Kinetic Inductance detectors (KIDs) are very powerful detectors for millimeter-waves, and for years they have been deployed in instruments such as IRAM’s NIKA2 widefield camera, hosting 1000s of pixels. However, due to fabrication difficulties, not all pixels on these large arrays are usable, due to problems with nanofabrication. We have developed a method to repair the unusable pixels and have shown that this method can help us to go to a 100% array yield.
Kinetic Inductance Detectors: superconducting microresonators
Kinetic Inductance Detectors have been developed since 2003. They consist of a microscopic LC-resonator, which like a guitar string resonates at a certain frequency. The precise frequency of the resonator – the tone of the guitar string – depends on the incident radiation and is thus a measure for the observed intensity. Their resonant nature makes it very easy to have large arrays with many pixels. Each pixel has its own resonant frequency, like there are multiple strings on a guitar.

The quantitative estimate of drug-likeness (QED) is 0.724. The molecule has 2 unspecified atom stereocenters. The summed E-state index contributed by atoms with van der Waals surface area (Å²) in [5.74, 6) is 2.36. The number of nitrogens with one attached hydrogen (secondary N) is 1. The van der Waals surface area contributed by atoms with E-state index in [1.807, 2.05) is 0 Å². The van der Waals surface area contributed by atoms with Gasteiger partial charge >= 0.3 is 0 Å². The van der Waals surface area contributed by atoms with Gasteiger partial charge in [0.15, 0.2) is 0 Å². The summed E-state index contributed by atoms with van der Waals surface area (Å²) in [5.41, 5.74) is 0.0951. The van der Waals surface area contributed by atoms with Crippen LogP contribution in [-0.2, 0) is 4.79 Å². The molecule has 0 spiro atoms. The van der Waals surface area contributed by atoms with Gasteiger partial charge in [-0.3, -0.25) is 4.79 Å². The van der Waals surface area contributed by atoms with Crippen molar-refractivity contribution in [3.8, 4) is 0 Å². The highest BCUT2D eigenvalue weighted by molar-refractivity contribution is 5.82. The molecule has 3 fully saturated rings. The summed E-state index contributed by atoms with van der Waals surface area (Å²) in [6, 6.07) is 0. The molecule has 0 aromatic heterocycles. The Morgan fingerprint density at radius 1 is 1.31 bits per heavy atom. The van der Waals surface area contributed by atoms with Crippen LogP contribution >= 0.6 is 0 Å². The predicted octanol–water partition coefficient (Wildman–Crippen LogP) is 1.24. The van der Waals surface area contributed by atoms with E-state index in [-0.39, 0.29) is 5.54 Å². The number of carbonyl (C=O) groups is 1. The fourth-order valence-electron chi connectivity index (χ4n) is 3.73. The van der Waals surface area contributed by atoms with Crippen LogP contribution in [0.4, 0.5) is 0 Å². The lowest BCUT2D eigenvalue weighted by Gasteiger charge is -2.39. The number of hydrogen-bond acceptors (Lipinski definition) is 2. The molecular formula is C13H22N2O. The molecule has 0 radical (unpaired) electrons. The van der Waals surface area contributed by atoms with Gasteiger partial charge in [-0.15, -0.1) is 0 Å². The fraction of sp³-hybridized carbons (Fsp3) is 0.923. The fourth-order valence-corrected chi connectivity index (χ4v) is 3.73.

Micrometer-wide lines, nanometer variations
Although it is relatively easy to make very large arrays using KIDs, each individual pixel consists of superconducting lines that are only a few micrometers wide, and only about 20 nanometer thick. Tiny variations of these dimensions will detune the resonator, as if the guitar string would go off-key. If the detuning is too big, the pixel will become unusable. We have demonstrated that indeed the detuning of our detectors is mainly caused by these size variations, by carefully correlating the measured size with the measured detuning for each individual pixel.
Lithography comes to the rescue
Fortunately, the lithography processes that we use for creating our detector arrays, can also be used to remediating the problem. After measuring the exact tone of each individual pixel, we know by how much it is off-key. Using our cleanroom technologies, we can then adapt each individual pixel exactly by the right amount to get everyone back in tune. We have demonstrated that this technology works also for very large, 1000s-of-pixels size arrays. These results were published in Applied Physics Letters, https://doi.org/10.1063/5.0058335.
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